How Low Should Your Blood Pressure Be?
id you know that the American College of Cardiology and the American Heart Association's blood pressure guidelines focus on a personalized approach to managing blood pressure? Many Americans qualify
as having hypertension, or high blood pressure.
Normal is now considered under 120/80. Currently, if your top number (systolic) is between 120 and 129, it’s considered elevated. And if it’s between 130 and 139 and 80 and 89 for the bottom number (diastolic), it’s classified as Stage 1 high blood pressure. Readings above 140/90 are now Stage 2 high blood pressure.
So how do you get this diagnosis? Two careful readings on at least two separate occasions.
How to Get an Accurate Reading:
Consider things that can raise blood pressure temporarily, such as a full bladder, recent nicotine use, or talking during measurement.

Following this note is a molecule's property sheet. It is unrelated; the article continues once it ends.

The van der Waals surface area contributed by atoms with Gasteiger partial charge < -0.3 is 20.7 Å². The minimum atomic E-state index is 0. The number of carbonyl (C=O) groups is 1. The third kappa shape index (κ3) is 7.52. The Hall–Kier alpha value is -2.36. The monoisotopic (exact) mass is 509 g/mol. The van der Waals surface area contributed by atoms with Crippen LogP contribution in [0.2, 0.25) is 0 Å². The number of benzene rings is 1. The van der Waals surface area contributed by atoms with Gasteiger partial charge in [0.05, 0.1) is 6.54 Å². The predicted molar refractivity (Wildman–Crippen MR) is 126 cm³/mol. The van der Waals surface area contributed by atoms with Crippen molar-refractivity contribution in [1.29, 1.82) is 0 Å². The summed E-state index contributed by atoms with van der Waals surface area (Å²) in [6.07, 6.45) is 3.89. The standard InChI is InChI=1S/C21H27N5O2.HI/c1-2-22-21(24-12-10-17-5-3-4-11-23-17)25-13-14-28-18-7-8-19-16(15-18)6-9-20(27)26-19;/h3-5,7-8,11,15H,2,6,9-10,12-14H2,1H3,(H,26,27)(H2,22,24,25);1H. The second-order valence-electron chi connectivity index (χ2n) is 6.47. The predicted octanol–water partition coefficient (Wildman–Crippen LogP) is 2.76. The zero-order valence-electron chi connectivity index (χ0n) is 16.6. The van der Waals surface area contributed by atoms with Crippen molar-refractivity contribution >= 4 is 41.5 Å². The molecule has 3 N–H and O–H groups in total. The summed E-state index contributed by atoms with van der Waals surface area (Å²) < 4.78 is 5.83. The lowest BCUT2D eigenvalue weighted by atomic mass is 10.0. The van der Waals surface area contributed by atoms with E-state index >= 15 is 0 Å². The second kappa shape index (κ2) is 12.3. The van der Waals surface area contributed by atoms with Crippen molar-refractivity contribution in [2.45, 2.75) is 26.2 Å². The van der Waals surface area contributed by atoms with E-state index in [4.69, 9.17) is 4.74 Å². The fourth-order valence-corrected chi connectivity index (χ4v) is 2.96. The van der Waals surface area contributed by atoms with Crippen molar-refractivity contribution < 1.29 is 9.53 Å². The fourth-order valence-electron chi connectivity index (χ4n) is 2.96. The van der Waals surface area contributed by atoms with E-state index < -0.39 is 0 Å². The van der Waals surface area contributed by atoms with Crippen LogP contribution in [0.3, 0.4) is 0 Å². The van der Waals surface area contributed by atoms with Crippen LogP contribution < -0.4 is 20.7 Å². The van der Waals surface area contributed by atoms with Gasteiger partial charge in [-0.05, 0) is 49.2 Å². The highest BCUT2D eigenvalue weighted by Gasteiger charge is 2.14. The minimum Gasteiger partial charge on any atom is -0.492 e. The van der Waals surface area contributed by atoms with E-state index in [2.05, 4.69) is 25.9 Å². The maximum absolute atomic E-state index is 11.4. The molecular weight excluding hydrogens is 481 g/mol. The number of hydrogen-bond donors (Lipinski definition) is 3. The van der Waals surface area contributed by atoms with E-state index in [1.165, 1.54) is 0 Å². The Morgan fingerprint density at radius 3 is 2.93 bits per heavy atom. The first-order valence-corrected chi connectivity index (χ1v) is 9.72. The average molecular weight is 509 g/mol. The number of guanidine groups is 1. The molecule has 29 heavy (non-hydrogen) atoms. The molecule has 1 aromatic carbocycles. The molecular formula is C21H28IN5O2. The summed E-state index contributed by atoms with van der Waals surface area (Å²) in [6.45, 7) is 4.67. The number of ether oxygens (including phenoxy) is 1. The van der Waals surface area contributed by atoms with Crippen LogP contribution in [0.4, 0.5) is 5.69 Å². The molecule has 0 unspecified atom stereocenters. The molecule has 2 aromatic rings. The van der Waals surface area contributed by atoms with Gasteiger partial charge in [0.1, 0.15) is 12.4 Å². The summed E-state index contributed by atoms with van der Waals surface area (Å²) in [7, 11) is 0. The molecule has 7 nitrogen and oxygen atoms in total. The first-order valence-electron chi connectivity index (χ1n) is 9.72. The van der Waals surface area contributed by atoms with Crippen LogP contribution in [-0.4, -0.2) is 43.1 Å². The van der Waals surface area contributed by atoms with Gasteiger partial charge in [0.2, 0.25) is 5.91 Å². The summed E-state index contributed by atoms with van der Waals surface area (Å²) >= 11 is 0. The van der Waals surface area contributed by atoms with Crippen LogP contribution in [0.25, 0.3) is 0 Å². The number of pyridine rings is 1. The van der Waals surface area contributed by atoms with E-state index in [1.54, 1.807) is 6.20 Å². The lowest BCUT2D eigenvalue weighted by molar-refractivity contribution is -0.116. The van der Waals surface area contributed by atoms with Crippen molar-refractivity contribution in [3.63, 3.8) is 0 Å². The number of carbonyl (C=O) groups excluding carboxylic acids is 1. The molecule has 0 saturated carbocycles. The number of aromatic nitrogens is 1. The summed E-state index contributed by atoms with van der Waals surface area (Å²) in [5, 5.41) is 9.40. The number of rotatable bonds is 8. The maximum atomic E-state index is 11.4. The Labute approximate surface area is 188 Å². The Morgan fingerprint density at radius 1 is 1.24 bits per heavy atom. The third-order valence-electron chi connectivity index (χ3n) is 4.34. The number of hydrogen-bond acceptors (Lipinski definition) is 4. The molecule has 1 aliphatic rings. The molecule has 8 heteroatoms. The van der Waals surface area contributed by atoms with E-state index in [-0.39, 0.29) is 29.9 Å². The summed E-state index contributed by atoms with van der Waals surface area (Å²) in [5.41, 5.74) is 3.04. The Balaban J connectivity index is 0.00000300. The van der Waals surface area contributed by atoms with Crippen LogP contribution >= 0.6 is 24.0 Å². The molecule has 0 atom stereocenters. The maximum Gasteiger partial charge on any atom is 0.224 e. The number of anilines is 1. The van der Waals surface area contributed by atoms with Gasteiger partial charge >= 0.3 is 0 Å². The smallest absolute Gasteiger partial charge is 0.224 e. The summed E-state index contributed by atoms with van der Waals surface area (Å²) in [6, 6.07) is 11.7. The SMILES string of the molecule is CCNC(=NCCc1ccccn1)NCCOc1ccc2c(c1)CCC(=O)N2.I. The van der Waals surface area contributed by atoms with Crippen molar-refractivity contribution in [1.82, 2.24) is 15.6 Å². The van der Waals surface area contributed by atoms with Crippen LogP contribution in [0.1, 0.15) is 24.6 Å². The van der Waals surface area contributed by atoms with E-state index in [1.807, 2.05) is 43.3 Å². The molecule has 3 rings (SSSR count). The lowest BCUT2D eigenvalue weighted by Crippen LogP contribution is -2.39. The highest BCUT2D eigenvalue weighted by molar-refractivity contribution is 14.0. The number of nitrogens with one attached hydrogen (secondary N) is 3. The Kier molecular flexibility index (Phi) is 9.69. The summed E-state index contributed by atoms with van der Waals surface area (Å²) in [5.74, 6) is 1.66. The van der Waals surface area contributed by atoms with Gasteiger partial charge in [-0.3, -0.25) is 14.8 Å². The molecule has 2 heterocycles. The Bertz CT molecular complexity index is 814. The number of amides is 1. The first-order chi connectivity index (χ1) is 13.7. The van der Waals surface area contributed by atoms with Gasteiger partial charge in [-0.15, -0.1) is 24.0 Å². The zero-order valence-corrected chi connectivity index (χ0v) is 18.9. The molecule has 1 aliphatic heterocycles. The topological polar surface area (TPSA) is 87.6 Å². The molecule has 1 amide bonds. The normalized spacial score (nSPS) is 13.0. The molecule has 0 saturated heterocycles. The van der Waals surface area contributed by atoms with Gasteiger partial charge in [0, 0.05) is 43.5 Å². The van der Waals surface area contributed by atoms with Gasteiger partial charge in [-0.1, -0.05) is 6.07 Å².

Rest for 5 minutes without talking prior to getting your reading and sit quietly with your legs uncrossed.
Keep in Mind:
In a clinic setting, ensure your providers are using the above strategies for accurate measurement before giving you a diagnosis of high blood pressure. Also, if you do have high blood pressure, consider monitoring it several days a week at different times at home to assist in management.
For home blood pressure monitoring, it’s important to be sure that the arm cuff of your monitor is sized correctly for your arm. Most monitors are also available with large cuff sizes; recommended arm measurements listed on the packaging will help you determine what size you need. Wrist and finger monitors are not recommended, however, due to inaccuracy.
Talk to us about how we can also assist you in selecting an appropriate blood pressure monitor and teaching you how to use it.